Do I hate Dan Brown’s writing? Maybe.

I’m not sure whether to go full out and hate Dan Brown’s boring, repetitive and predictable novels. Whenever I talk about The Da Vinci Code, Deception Point or any of his other books, it’s quite clear that I harbour a certain distaste for his prose. So why is it I can’t seem to cross the final frontier and actively start hating the eagerly gobbled up crap he pumps out?

I’ve previously enjoyed his books. Around the time The Da Vinci Code came out, I had enjoyed Angels & Demons and was looking forward to reading more of his works. Years passed and I read them from time-to-time, enjoying my dip back into the supernatural elements hidden within normal history. 

But things were starting to bug me. Small details that were nagging at my brain.

Take the lazy way he writes. How often in the last week have you winked or have seen someone winking at someone else? I’m willing to bet it wasn’t anywhere near as often as people wink in Brown’s novels. Winks are a way of communicating that winker is making fun of the winkee, or are communicating other hidden agendas. Why don’t people use this more often in real life? Because we have numerous more subtle ways of making our intentions known. Body language expresses in clearer terms what we actually mean. We don’t wink because it’s completely unneeded. Very rarely, we might actually find a time where a wink is needed, and then, we wink.

Da Vinci Code
Missing from this scene: MORE FUCKING WINKING

I can’t believe I’ve just spent over a 100 words talking about winking.

The point is, it’s a symptom of the lazy way he writes. I believe in showing rather than telling, but winkingWho winks? No-one. No-one bloody winks. Have you ever managed to look suave or sophisticated whilst winking? I haven’t. It’s barely even possible to wink properly without opening your mouth and looking like a complete twat. The best you can do is add a gun-finger and a “click-click” noise, and even that makes you look like a sleazy businessman.

Y’know what else gets at me? His use of details. I don’t need to know the amount of steps in that famous minaret. You know why? Because I don’t care. I’ve never cared and I never will. It’s not even as if anyone’ll be impressed by that knowledge. They’ll just think you’re a bit strange.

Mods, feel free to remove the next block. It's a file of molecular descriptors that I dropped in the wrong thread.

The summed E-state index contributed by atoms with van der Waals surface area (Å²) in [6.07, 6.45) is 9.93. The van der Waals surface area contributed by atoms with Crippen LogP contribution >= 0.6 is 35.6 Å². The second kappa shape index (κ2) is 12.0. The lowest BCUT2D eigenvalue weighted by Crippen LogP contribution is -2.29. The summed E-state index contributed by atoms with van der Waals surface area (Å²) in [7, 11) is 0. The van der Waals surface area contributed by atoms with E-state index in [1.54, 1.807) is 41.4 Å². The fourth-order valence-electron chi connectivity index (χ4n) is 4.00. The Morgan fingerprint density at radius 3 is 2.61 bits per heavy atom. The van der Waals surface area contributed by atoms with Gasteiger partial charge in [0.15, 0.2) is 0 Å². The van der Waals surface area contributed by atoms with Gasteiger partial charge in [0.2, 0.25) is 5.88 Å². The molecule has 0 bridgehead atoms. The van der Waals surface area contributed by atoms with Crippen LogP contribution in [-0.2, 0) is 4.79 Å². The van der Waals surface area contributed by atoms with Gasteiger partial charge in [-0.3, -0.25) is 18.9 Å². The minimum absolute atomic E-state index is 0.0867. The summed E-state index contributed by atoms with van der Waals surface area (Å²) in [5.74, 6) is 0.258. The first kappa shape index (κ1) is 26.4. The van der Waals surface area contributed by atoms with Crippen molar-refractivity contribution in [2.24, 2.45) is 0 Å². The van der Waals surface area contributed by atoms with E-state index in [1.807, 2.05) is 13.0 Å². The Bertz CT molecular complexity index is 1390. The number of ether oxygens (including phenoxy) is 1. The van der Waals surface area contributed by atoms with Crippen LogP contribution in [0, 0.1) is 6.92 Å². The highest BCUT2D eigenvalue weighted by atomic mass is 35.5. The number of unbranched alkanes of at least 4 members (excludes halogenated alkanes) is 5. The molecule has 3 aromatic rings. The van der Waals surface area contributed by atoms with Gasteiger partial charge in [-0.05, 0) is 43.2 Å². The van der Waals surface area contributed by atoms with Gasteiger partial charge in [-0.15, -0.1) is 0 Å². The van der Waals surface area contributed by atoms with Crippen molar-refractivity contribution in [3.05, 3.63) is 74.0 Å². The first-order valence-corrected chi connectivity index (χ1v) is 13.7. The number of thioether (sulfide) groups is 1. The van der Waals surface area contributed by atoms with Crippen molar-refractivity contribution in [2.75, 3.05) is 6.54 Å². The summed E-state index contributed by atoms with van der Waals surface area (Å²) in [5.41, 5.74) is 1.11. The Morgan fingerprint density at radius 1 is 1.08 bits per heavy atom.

At some point, I had an epiphany. I realised that there was going to be a twist at the end of the novel I was reading. I could predict that the apparent antagonist would turn out to be good in the end, and the real bad guy would be someone I’d previously thought was a protagonist. And I could narrow down the list of potential bad guys; it would be someone I liked, but hadn’t been behind the eyes of, and who it made sense for the twist to be based around.

And I was right.

It was the most damaging thing to happen to a book series around the final twist, and it bleeds over into other books of the same genre.

And that’s perhaps the real reason I can’t bring myself to fully despise Brown’s works. Because at the end of the day, it’s not his fault. He’s trapped within his genre’s limitations and tropes. I can dislike him for lazily adhering to the tropes, but I can’t hate him for it. I hate the fact that he can release the same plot over and over again, with Langdon running from a monster at the behest of a shadowy secret society, finding a clever-but-hot companion to fall in love with, before conveniently managing to solve the vast mystery despite having been unwittingly dragged into the whole ordeal by a tragic event. Usually a murder.

I hate the fact that the various things I hate about the novels are the parts that make them work. The random details are used to mask the details that actually are relevant to the plot. The twist has to be someone we like, or it won’t be a shock, and there’s only a small pool of characters to draw from because… well, by that point, most of the others are dead. Hell, sometimes the true antagonist will pretend to be dead only to Jesus his way back to life as part of the twist. Even the winking probably has some bearing on the plot. Probably just to point out the twats who’ll survive the novel.

I hate the fact that this genre is so transparent because I used to enjoy them. They were fun. And now they’re ruined, simply because the plot devices are so damn transparent. The genre needs someone to come along and really shake it up. At the moment, there are quick and shitty novels being thrown out and sold in supermarkets. And they make money, purely because people buy this crap. buy this crap occasionally. I wish I didn’t, but sometimes I have hope. And I’m usually disappointed.

I haven’t read Inferno. I’m sure I will, once I find it in a charity shop. But I’m equally sure that it’ll be the same plotline that it always is.

I know that Dan Brown won’t be the one to change the genre; why would he? He’s making pots of cash off the stuff he writes, and he’s not gonna bother to change that. Perhaps I can bring myself to hate him for that. Probably not.

But at least I’ll remember now every time I wink.

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